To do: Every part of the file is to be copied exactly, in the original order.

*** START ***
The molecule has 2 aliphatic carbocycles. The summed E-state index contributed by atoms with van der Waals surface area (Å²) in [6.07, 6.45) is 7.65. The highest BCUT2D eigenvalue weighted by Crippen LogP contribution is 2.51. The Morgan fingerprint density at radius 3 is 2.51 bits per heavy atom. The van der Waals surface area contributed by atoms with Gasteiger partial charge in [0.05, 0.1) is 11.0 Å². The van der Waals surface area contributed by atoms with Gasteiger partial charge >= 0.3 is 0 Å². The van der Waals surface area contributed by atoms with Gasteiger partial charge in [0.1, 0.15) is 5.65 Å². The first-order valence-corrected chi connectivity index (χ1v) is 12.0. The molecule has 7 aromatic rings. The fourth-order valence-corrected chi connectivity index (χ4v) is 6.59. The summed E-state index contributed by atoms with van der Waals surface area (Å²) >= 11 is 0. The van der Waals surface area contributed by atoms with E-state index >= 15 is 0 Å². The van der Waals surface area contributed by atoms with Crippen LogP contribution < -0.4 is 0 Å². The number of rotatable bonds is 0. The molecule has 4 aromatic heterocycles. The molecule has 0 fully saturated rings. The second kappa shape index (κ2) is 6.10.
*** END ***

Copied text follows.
The molecule has 2 aliphatic carbocycles. The summed E-state index contributed by atoms with van der Waals surface area (Å²) in [6.07, 6.45) is 7.65. The highest BCUT2D eigenvalue weighted by Crippen LogP contribution is 2.51. The Morgan fingerprint density at radius 3 is 2.51 bits per heavy atom. The van der Waals surface area contributed by atoms with Gasteiger partial charge in [0.05, 0.1) is 11.0 Å². The van der Waals surface area contributed by atoms with Gasteiger partial charge >= 0.3 is 0 Å². The van der Waals surface area contributed by atoms with Gasteiger partial charge in [0.1, 0.15) is 5.65 Å². The first-order valence-corrected chi connectivity index (χ1v) is 12.0. The molecule has 7 aromatic rings. The fourth-order valence-corrected chi connectivity index (χ4v) is 6.59. The summed E-state index contributed by atoms with van der Waals surface area (Å²) >= 11 is 0. The van der Waals surface area contributed by atoms with E-state index >= 15 is 0 Å². The van der Waals surface area contributed by atoms with Crippen LogP contribution < -0.4 is 0 Å². The number of rotatable bonds is 0. The molecule has 4 aromatic heterocycles. The molecule has 0 fully saturated rings. The second kappa shape index (κ2) is 6.10.